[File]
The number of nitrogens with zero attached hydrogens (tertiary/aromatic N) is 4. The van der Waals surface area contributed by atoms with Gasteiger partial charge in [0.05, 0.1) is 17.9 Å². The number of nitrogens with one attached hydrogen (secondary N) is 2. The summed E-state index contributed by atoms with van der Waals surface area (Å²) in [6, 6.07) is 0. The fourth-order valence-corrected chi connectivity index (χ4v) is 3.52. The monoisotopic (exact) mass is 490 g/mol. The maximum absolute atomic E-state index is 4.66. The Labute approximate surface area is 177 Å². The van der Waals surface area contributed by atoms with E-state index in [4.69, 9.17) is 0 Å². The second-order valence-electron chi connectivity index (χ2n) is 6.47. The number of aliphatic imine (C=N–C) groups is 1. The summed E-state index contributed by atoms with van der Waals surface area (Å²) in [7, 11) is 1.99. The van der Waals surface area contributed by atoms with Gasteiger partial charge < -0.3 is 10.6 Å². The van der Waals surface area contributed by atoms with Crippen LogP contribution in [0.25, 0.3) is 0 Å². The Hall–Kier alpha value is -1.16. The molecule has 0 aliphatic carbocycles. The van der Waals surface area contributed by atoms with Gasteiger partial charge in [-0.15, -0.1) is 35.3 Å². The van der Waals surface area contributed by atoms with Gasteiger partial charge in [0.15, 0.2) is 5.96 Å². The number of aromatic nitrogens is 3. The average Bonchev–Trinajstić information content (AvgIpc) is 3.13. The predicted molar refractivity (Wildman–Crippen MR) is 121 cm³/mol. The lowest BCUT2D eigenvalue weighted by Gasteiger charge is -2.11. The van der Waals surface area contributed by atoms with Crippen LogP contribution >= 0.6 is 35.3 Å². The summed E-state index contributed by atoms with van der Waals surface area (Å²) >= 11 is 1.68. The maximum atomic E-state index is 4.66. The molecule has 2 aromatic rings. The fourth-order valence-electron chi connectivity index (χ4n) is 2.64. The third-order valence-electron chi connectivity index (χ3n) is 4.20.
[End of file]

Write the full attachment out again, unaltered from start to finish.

The number of nitrogens with zero attached hydrogens (tertiary/aromatic N) is 4. The van der Waals surface area contributed by atoms with Gasteiger partial charge in [0.05, 0.1) is 17.9 Å². The number of nitrogens with one attached hydrogen (secondary N) is 2. The summed E-state index contributed by atoms with van der Waals surface area (Å²) in [6, 6.07) is 0. The fourth-order valence-corrected chi connectivity index (χ4v) is 3.52. The monoisotopic (exact) mass is 490 g/mol. The maximum absolute atomic E-state index is 4.66. The Labute approximate surface area is 177 Å². The van der Waals surface area contributed by atoms with E-state index in [4.69, 9.17) is 0 Å². The second-order valence-electron chi connectivity index (χ2n) is 6.47. The number of aliphatic imine (C=N–C) groups is 1. The summed E-state index contributed by atoms with van der Waals surface area (Å²) in [7, 11) is 1.99. The van der Waals surface area contributed by atoms with Gasteiger partial charge < -0.3 is 10.6 Å². The van der Waals surface area contributed by atoms with Crippen LogP contribution in [0.25, 0.3) is 0 Å². The Hall–Kier alpha value is -1.16. The molecule has 0 aliphatic carbocycles. The van der Waals surface area contributed by atoms with Gasteiger partial charge in [-0.15, -0.1) is 35.3 Å². The van der Waals surface area contributed by atoms with Gasteiger partial charge in [0.15, 0.2) is 5.96 Å². The number of aromatic nitrogens is 3. The average Bonchev–Trinajstić information content (AvgIpc) is 3.13. The predicted molar refractivity (Wildman–Crippen MR) is 121 cm³/mol. The lowest BCUT2D eigenvalue weighted by Gasteiger charge is -2.11. The van der Waals surface area contributed by atoms with Crippen LogP contribution >= 0.6 is 35.3 Å². The summed E-state index contributed by atoms with van der Waals surface area (Å²) >= 11 is 1.68. The maximum atomic E-state index is 4.66. The molecule has 2 aromatic rings. The fourth-order valence-electron chi connectivity index (χ4n) is 2.64. The third-order valence-electron chi connectivity index (χ3n) is 4.20.